Responses also vary according to the scenario presented. Hence there is an ample consensus around the acceptability of abortion in cases of serious danger to the mother, rape or foetal malformation, yet acceptance scores drop by up to 30 points if the sole condition is that the mother so chooses.
Euthanasia, defined as giving medical help to accelerate the death of terminally ill people who have an incurable disease and have affirmed that they do not wish to go on living, finds majority acceptance in every country and across all social segments. Moreover levels of acceptance have advanced across the board since 2012.
Same-sex marriage and adoption by homosexual couples
With the exception of Italy, majorities in every country, including the declaredly religious, express acceptance of same-sex marriage and adoption by homosexual couples. These practices indeed are only rejected by those in the 65 or over age group.
Panning out to the last seven years, we can see a shift in European attitudes towards these morally controversial conducts: Italians and Germans have transitioned from rejection to acceptance in the case of abortion; the British and Germans have come to accept same-sex marriage, and citizens in every country except Italy accept the adoption and/or assisted conception of a child by homosexual couples – in 2012, this was true only of Spain. Rejection of infidelity, conversely, is both firm and widespread in all survey countries, with acceptance levels highest in Italy.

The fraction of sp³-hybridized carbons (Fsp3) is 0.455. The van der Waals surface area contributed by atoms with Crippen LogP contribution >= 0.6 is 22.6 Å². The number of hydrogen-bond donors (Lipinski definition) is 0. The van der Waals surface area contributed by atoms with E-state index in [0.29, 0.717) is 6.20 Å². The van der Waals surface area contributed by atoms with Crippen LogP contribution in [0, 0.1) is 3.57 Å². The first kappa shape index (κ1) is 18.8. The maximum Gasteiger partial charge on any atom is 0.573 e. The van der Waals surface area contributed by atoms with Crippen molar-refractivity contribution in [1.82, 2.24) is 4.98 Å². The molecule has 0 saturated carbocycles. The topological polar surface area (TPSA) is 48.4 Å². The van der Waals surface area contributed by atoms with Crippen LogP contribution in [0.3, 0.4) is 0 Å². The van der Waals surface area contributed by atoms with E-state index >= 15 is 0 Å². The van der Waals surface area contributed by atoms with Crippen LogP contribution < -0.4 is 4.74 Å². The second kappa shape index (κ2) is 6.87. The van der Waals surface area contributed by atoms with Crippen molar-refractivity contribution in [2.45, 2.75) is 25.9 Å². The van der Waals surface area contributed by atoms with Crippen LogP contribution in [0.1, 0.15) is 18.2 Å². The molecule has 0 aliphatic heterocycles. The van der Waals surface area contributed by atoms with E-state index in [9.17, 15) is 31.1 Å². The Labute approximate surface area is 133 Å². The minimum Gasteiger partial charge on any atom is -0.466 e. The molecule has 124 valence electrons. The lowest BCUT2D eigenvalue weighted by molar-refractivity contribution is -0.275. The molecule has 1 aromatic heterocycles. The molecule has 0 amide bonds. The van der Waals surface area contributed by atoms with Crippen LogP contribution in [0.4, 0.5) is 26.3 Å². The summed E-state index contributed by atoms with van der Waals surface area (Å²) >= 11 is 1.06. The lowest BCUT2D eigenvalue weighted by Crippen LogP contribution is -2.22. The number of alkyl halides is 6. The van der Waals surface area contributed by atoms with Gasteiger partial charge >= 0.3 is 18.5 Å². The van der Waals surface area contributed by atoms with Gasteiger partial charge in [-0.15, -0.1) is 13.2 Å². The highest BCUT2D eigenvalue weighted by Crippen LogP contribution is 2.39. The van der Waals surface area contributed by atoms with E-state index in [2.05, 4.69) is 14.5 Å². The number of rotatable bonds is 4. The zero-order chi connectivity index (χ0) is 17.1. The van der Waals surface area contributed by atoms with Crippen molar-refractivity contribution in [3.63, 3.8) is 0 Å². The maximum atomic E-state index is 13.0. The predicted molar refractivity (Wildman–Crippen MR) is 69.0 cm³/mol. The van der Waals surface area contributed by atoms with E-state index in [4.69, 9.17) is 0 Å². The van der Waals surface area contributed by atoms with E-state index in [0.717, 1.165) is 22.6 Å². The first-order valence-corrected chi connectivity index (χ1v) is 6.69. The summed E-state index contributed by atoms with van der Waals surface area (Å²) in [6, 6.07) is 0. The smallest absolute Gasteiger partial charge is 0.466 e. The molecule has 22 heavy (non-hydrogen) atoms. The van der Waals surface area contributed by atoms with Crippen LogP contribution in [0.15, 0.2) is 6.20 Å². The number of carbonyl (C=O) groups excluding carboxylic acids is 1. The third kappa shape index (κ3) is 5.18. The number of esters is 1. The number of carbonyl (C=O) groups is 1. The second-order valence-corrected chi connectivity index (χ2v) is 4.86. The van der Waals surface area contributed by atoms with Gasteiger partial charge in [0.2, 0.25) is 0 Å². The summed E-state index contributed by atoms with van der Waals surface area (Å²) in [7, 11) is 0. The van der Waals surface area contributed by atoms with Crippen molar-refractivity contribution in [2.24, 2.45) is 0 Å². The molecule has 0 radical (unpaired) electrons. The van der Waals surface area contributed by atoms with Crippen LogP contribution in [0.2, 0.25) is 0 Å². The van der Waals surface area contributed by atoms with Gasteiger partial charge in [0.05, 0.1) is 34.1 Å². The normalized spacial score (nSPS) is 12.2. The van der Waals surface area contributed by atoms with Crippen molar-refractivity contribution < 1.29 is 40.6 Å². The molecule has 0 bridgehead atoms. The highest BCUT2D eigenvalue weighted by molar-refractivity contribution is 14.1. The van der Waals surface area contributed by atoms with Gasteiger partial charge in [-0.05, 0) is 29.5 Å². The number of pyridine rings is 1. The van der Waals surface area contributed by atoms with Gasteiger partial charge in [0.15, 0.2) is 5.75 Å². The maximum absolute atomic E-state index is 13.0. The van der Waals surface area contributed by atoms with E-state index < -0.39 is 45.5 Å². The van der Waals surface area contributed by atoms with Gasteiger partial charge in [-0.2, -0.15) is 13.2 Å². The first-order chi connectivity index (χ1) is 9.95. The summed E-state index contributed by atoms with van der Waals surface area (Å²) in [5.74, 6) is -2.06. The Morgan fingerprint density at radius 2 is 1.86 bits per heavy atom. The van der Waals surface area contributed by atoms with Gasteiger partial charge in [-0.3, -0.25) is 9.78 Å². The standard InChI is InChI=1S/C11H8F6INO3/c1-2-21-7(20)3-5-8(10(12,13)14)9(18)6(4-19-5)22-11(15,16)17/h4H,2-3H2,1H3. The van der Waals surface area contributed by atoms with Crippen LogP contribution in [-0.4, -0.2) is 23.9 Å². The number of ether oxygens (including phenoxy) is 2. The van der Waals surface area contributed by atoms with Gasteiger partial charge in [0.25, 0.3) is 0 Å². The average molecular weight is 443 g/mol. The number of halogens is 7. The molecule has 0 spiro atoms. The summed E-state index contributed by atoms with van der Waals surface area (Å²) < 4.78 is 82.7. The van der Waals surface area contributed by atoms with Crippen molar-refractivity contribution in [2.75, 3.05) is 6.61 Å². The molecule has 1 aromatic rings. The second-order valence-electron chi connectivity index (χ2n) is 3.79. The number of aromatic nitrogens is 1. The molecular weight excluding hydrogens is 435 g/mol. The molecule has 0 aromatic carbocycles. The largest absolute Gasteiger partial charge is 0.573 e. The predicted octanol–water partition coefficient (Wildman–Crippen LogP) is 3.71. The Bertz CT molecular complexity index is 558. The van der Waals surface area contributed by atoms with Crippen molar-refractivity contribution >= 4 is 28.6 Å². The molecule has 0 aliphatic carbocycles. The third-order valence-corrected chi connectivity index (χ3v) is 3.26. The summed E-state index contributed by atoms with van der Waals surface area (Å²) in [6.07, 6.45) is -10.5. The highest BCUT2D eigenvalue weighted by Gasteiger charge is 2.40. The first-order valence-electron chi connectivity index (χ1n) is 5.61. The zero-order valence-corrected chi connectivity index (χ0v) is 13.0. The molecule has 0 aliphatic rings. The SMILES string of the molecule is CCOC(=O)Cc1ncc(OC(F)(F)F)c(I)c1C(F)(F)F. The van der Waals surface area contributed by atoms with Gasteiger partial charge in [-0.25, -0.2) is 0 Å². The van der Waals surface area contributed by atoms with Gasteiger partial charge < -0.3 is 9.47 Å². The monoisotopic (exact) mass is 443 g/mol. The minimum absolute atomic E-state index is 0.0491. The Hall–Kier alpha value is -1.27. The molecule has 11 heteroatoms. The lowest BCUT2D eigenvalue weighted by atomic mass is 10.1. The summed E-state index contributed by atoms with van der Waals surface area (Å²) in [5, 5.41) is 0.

The majority of Europeans (70% in Spain) do not embrace relativist ideas, but are convinced that there are clear ethical principles about what is right and what is wrong. This does not preclude them from advocating flexibility in the application of such principles, which they believe should make allowance for the circumstances of the moment. Note however that opinions on this point are more divided in Germany and Italy.
Sexual harrassment and discrimination
Views likewise converge across countries and social segments with regard to the situation of women. Citizens believe it is women not men who are the main victims of mistreatment within the couple, and that sexual harassment and discrimination are extremely widespread. The fact that there is such strong agreement on these points is indicative that this is seen as among the great social challenges of our time; one that needs to be addressed in every aspect and from all possible angles.